Veach told the students he wouldn’t be racing if it wasn’t for DMG/Mori Seiki, which provides many of the parts that go into his vehicle.
Veach told the students he wouldn’t be racing if it wasn’t for DMG/Mori Seiki, which provides many of the parts that go into his vehicle.

HOFFMAN ESTATES -- Nearly 3,000 business and manufacturing executives as well as students and educators filled the demonstration hall recently  at Hoffman Estates-based DMG/Mori Seiki to learn about new technology, training and jobs in manufacturing.
From Tuesday through Friday, the company demonstrated 41 robotic machines and devices for suppliers, new buyers, engineers and others for its third annual Innovation Days event, said company President Mark H. Mohr.
“If it’s not flesh, not wood or not organic, it has been touched by machines,” Mohr said. “Anything that you see that is plastic or metal or other material has been pressed or put into molds that we make.”
Gildemeister and Mori Seiki combined their operations in 2011, forming DMG/Mori Seiki, with 11,000 employees and roots in both Germany and Japan. The U.S. headquarters with 150 employees was located in Rolling Meadows and then moved to a larger campus in Hoffman Estates about three years ago.
Students from Palatine, Wheeling and other high schools learned Friday about how your car’s steering wheel, radio nobs, engine parts or even your hip or knee replacement or tooth implant all have parts produced by machines from DMG/Mori Seiki equipment.
“The mother of machines is here, everything starts here,” Mohr said.
While Innovation Days was intended to help boost sales for DMG/Mori Seiki and other companies, including customers John Deere, Caterpillar, Boeing, Rolls-Royce and General Electric, DMG/Mori Seiki wanted to encourage the younger generation to see manufacturing in a new light. The company wanted to show that the industry isn’t the dirty, grimy industry it once was and instead often includes high-tech equipment and clean environments.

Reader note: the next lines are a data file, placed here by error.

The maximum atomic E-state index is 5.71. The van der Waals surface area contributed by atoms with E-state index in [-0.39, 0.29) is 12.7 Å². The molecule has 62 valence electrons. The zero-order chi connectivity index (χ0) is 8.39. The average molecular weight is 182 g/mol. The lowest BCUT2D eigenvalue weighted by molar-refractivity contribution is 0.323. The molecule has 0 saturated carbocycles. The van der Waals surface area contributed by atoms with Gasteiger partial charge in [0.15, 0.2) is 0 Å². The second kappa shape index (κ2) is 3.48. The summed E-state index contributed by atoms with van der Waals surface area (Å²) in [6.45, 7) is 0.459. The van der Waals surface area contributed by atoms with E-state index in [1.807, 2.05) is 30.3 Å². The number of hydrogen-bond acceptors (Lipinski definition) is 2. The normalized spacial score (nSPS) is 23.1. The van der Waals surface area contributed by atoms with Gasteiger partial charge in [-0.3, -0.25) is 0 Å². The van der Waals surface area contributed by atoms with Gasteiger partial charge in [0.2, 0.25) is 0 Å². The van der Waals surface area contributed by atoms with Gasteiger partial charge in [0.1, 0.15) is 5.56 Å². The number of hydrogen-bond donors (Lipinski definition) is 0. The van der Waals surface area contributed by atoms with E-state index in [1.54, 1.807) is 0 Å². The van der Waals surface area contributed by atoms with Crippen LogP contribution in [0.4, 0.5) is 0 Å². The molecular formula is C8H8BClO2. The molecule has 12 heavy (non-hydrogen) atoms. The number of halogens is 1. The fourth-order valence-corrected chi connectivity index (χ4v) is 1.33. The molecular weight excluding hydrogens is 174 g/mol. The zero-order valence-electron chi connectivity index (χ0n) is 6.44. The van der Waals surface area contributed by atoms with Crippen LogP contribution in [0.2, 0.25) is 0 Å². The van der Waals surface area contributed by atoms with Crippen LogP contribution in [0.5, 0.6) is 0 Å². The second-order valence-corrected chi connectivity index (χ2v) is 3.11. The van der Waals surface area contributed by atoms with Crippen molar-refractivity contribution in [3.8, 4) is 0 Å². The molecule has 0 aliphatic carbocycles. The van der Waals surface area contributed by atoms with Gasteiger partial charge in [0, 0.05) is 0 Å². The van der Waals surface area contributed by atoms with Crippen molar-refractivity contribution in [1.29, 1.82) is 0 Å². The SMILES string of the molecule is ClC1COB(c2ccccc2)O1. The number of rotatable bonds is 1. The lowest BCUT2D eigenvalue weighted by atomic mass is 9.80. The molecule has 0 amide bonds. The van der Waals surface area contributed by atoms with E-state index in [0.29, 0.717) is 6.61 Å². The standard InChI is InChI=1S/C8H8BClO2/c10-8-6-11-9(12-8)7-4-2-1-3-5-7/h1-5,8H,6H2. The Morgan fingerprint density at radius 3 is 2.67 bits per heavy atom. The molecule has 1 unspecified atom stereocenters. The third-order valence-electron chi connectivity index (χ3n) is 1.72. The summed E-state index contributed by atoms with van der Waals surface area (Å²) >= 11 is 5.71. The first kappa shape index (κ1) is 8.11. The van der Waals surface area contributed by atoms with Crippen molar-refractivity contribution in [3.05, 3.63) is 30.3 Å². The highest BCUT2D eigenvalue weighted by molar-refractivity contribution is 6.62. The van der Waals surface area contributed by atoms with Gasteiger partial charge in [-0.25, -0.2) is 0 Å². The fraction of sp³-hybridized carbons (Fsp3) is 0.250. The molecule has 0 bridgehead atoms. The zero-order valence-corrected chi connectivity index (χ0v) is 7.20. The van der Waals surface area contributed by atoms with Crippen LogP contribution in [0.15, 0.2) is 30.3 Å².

Vince Serio, 16, a Palatine High School sophomore was watching some of the demonstrations and was interested in checking out job opportunities for the future.
“I’m not sure yet, but I wanted to explore what was out there. I’ll be in a manufacturing class next year,” he said.
Even Haley Singer, 17, a Wheeling High School junior, said she was eager to learn more about manufacturing and has had a longtime interest in becoming an engineer.
“My parents like it that I’m interested in manufacturing and that I’ve been really involved in it because there are some good job opportunities,” Singer said. “Even my friends think it’s pretty cool that I’m involved in it.”
To encourage other young people to learn more about manufacturing, Zach Veach, an 18-year-old holder of the Firestone Indy Lights record at the Indianapolis Motor Speedway and part of the Andretti Autosport team, was on hand to encourage other young people to consider the industry. He said he wouldn’t be racing if it wasn’t for DMG/Mori Seiki, which provides many of the parts that go into his vehicle.
“That’s what really keeps us competitive,” Veach said.